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The birth of a beak


USC researchers detail process of beak formation in journal Science

The shapes of avian beaks are determined by areas of active growth amidst areas of slow growth in a developing embryo, and are associated with activity levels of a specific protein called bone morphogenetic protein 4 (BMP4), according to a group of researchers from the Keck School of Medicine of the University of Southern California. Their paper, which describes this molecular beak-shaping process, will be published in this week’s issue of the journal Science. A report on this paper and another closely related study will appear in the journal’s news section.

Different bird species tend to have differently shaped beaks, which are said to reflect the different evolutionary pressures under which they develop. In fact, Charles Darwin looked to 13 different species of finch from the Galapagos Islands to help bolster his theories of evolution, showing that while the Galapagos finches had most likely descended from a common ancestor, they had developed into distinct species based on differences in their beaks-differences which corresponded with their confinement to different islands in the archipelago and their adaptation to different ecological niches.

Today, beak shape is considered "a classical example of evolutionary diversification," writes Cheng-Ming Chuong, M.D., Ph.D., principal investigator on the Science paper and professor of pathology at the Keck School of Medicine, along with his colleagues. Still, while the reason for this diversity is explained by evolutionary selection, little is known about how different beak shapes are built at the cellular and molecular level. "Since beaks are made from cells, each ’designer beak’ must be made through differences in the regulation of cell behaviors," Chuong notes.

Beaks are actually a collection of "facial prominences," says Chuong, and these prominences grow at varying rates during chick development to "compose a unique beak." But while early chicken beak development has been studied to some degree, little is known about how these shapes are created in the later stages of development.

To shed some light on that question, Chuong and colleagues compared beak development in chickens and ducks: Duck beaks are long and wide, Chuong notes, while chicken beaks are small and have a conical shape. In their studies, the researchers focused on one particular facial prominence called the frontonasal mass, or FNM.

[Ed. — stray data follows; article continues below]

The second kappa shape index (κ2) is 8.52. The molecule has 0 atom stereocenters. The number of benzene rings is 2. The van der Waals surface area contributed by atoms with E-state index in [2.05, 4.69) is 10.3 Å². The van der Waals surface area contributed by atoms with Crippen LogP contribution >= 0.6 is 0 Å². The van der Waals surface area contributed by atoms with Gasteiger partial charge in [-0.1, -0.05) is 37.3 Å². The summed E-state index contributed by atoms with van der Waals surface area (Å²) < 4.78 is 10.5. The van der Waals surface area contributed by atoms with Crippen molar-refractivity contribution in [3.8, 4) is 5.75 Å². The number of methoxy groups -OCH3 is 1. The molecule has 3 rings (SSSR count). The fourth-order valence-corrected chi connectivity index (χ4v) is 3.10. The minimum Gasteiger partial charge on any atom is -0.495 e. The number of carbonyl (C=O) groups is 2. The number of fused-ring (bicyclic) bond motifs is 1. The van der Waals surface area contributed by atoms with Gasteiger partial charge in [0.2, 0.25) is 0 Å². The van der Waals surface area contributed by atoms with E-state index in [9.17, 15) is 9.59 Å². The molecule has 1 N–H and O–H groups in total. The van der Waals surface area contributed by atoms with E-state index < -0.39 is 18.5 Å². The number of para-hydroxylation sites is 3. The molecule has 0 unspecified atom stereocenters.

Research associate Ping Wu, Ph.D., the paper’s first author, found that in chickens and ducks there are two areas in the developing FNM in which cells divide rapidly to create the beak’s mass. In chickens, these two areas gradually converge into one area on the distal end of the beak, creating a sharp, growing tip. In ducks, two such proliferative zones remain, creating a wider, bigger beak.

Using in situ hybridization techniques, the researchers tracked the levels of a number of growth-related genes. They were able to pinpoint BMP4 as a candidate for mediating growth, Chuong says. In humans, several BMPs play a role in enhancing the rates of cell division and growth and regulating major developmental events including bone differentiation. Deregulation of BMP pathway activity has also been linked to some tumor growth.

To test whether or not BMP4 is indeed a growth mediator, they used techniques from gene therapy and protein delivery to mis-express BMP4 and its antagonist. "The results," Chuong says, "were astounding. The chicken beaks were modulated into a spectrum of beak shapes mimicking those seen in nature."

An accompanying paper in Science, which looked at molecular differences among the Galapagos finches themselves, also identified BMP4 as a major mediator of beak shape in a variety of finch species.

Together, these two studies are able to point to BMP4 as having a major role in the creation of the avian beak, demonstrating that it is "one of the major driving forces building beak mass." "By ’tinkering’ with BMP4 in beak prominences," Chuong and his scientific colleagues write, "the shapes of the chicken beak can be modulated." "These two papers in Science represent a a major step in basic biology," Chuong says, "moving toward a molecular understanding of Darwin’s evolutionary theories. The principals learned here also have practical implications. Learning how nature ’engineers’ stem cells and molds them into specific organs will help scientists make progress in tissue engineering."

The next step, says Chuong, is to look into how these areas of cell proliferation are localized physiologically, "an issue that’s also of concern to cancer research," he adds. In addition, he and his colleagues will be trying to understand how BMP4 and other morphogenetic molecular activities are regulated to adapt to environmental changes.

Chuong’s laboratory has taken a global approach to the study of how organs of different structures, sizes and shapes are produced in evolution and development. Their earlier work on the 120-million-year-old Longirostravis, the earliest wading bird, prompted them to begin looking further into the molecular bases of beak shape and chicken teeth in evolution.

Jon Weiner | EurekAlert!
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